Wimbledon day-3 recap: ironies, praises and...



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Wimbledon day-3 recap: ironies, praises and...

Novak Djokovic showed an excellent performance in the second round of Wimbledon, beating in sttraight sets with a triple 6-3 Kevin Anderson in the re-edition (in reduced version) of the final played here in 2018. The world number 1 converted four of the eight break points at his disposal, he won 84% of the points with the first and 73% with the second.

In the press conference after the match, the Serb made fun of his many falls on the London lawns: "It seems to me that I have forged a great bond with Wimbledon grass. I think I've never crashed as many times as in my first two games here, but it doesn't matter, it was very good.

I think I pulled off an almost flawless performance. " Tim Henman has never won a Grand Slam title in his long career, despite having reached the semifinals a total of six times at the Major level. The former world number 4 is widely regarded as one of the best British tennis players of all ages, having lifted 11 trophies on the ATP circuit and distinguished himself for his elegant and purposeful playing style.

The best and the worst of the London Slam

About the Big Three, he said: "It is very easy in sport to quantify an athlete's caliber just on the basis of wins and losses. Tennis is an interesting sport from this point of view, because even if you are number 1 in the world, you still lose a series of matches during the season.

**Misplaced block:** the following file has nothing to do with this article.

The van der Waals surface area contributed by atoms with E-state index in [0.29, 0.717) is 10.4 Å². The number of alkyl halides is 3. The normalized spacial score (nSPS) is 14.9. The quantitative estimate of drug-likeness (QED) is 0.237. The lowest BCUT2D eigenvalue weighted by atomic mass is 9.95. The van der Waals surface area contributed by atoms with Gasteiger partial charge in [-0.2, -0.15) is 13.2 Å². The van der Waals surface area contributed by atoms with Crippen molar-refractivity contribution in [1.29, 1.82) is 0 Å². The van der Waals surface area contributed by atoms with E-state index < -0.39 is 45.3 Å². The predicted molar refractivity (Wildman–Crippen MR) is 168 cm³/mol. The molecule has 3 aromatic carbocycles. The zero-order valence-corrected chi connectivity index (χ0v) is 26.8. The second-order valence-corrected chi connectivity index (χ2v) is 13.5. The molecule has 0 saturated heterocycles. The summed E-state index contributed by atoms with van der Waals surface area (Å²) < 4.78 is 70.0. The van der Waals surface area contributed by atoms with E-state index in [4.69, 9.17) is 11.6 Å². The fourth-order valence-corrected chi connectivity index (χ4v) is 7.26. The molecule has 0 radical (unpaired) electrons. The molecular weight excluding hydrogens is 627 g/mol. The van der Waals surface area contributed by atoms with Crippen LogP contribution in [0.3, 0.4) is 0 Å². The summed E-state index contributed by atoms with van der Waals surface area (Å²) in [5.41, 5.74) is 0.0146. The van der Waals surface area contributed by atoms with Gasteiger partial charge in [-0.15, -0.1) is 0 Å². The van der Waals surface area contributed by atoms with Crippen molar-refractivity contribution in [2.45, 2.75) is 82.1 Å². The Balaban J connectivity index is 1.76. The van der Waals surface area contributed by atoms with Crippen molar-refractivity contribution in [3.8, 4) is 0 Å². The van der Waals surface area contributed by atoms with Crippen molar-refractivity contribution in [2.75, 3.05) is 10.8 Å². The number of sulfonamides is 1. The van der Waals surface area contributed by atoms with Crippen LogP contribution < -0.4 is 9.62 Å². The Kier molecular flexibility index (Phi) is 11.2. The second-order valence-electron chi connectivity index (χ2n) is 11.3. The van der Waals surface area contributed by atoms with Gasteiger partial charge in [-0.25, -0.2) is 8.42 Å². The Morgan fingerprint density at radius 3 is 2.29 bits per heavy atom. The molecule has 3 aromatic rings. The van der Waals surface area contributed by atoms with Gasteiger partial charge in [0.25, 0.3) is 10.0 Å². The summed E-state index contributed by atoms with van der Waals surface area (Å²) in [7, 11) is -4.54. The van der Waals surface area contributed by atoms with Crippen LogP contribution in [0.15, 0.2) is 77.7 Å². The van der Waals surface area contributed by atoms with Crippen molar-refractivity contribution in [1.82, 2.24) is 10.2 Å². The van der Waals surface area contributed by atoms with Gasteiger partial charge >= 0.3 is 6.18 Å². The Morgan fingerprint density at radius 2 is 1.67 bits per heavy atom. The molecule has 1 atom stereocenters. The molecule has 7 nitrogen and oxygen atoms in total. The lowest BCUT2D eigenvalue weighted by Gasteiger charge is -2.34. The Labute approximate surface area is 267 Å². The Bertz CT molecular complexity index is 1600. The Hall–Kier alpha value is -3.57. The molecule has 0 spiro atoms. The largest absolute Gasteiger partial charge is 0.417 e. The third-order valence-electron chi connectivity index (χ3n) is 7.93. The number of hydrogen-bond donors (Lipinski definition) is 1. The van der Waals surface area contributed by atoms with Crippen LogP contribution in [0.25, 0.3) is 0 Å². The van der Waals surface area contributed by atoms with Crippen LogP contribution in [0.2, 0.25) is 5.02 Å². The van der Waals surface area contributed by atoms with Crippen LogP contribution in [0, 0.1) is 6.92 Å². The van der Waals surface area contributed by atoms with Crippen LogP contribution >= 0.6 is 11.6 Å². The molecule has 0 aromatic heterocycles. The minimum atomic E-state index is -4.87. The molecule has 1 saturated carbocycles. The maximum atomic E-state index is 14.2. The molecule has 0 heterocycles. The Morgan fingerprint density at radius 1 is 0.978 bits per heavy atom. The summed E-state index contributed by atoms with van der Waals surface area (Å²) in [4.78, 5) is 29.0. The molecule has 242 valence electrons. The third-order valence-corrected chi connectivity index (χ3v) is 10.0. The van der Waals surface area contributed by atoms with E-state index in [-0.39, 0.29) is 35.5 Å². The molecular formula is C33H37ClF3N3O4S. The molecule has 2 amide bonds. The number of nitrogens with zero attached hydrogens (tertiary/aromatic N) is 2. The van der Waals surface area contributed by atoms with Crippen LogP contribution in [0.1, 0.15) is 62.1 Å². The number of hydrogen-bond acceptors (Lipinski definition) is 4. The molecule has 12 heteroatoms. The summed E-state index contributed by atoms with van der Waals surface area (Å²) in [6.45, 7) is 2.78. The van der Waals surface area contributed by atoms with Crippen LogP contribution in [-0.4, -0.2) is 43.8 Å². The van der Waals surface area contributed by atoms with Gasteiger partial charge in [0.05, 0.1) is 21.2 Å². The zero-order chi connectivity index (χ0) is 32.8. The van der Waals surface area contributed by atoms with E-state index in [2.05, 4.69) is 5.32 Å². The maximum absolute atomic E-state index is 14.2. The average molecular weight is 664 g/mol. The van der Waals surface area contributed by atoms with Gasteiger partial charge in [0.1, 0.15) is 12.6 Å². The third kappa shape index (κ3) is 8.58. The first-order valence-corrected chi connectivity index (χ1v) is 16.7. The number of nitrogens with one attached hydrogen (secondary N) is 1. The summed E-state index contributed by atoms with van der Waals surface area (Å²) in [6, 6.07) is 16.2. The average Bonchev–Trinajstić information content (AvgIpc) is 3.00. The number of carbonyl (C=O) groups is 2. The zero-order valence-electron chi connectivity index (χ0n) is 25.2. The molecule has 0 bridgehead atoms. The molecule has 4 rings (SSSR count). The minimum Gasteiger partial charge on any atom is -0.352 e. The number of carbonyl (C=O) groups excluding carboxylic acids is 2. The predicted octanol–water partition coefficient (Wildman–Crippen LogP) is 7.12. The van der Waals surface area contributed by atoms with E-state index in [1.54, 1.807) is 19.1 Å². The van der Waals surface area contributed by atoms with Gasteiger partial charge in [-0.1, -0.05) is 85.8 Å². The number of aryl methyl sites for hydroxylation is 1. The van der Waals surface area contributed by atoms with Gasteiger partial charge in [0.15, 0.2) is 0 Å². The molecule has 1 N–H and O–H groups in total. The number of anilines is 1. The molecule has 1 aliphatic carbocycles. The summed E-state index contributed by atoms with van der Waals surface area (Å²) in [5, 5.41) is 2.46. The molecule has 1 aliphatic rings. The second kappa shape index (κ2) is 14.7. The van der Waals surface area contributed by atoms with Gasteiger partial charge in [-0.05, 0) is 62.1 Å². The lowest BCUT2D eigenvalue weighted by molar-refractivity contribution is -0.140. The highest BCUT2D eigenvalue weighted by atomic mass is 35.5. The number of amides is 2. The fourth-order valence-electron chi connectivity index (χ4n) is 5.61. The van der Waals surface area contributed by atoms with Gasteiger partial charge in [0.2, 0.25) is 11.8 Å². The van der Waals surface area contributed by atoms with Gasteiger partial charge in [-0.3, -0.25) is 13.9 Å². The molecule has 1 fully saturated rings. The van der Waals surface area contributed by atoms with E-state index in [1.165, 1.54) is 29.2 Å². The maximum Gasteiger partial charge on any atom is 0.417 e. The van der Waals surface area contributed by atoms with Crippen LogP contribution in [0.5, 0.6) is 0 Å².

However Roger Federer and Rafael Nadal are nearing the end of their respective careers." Roger Federer praises and comforts Serena Williams, after the withdrawal of the American champion from the first round of Wimbledon for a leg injury: "Serena Williams? I just heard what happened, I'm sorry and I can't believe it, it's really terrible."

Ryan Harrison lashes out hard against the ATP and in favor of the PTPA: "People have to understand that it's not personal. It's not about choosing whether your favorite player is Roger Federer, Rafael Nadal, Novak Djokovic or Andy Murray The system is now on its way to rupture.

Unfortunately it is a system that has proved incapable of being successful and that has left us behind compared to other sports. Almost all other disciplines have evolved to become more marketable, while tennis has failed. "